Aldrich said she was drawn to pottery because of the intimate connection the medium offers between the creator and the consumer.
“I think that for the potter, creating something that people use every day, that they touch, that they feel, creates a connection between the potter who made it and the person who purchases it,” Aldrich said. “I think all potters enjoy that direct connection to their customers and people who would use it.”
Potter and event organizer Jo Lovvorn said that, more than anything else, the event is a celebration of Durham County’s pottery community.
“It is really an event to celebrate pottery and who the potters are in the local community and to educate the public about all the different pottery things that go on in Durham,” Lovvorn said.
That educational element of the tour will include being able to talk to professional potters. Event organizer Liz Paley said the event allows attendees interested in making their own pots to see what it takes to be a professional potter.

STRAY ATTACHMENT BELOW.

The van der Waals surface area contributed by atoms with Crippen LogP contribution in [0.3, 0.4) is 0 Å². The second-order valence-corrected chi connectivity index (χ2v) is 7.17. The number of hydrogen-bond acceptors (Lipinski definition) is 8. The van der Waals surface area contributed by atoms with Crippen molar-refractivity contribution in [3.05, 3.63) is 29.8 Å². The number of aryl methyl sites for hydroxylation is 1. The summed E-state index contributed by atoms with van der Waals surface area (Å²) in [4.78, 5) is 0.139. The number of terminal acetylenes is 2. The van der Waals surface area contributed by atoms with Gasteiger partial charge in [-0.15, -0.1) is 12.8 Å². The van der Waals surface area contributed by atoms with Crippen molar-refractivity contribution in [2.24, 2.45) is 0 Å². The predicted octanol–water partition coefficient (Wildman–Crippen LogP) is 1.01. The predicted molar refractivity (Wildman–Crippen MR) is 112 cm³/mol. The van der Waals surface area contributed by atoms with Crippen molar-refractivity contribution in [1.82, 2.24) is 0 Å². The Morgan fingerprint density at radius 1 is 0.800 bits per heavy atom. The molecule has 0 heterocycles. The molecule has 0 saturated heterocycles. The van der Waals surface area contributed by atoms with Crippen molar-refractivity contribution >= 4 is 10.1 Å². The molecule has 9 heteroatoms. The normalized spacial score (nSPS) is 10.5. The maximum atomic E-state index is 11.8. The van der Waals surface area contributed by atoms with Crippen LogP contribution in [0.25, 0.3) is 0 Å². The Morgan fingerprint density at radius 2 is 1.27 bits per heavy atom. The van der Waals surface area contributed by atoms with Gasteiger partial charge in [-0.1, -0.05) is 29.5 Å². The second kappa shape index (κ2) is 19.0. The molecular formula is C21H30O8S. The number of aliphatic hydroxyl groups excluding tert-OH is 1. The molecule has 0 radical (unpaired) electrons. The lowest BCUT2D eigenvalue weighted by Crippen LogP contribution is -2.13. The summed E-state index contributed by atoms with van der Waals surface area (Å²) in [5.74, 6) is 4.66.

“There are folks who are interested in moving from taking classes into producing their own work in their own spaces,” Paley said. “How do you learn how to do that? You learn by seeing how other people do it. This is an opportunity for people to see that. It’s an opportunity for us to talk about our work, how we work, what our process is and not just have a finished product.”
Lovvorn said the educational element also allows participating potters to discuss their appreciation for the medium’s history.
“Pottery has been around for hundreds of years, so for me, it’s very satisfying to participate in something that has been part of our culture for hundreds of years and to see how it grows and changes with the times,” Lovvorn said. “I think the educational element is just making that more accessible to the public.”
Paley said the event provides potters with an opportunity to celebrate North Carolina’s rich pottery tradition.
“Pottery has a long history in North Carolina, from indigenous peoples who were here making pots out of the clay in the ground to the European settlement community,” Paley said. “We’re basically celebrating the ceramics tradition that relates to the entire state, but we’re celebrating it in Durham County.”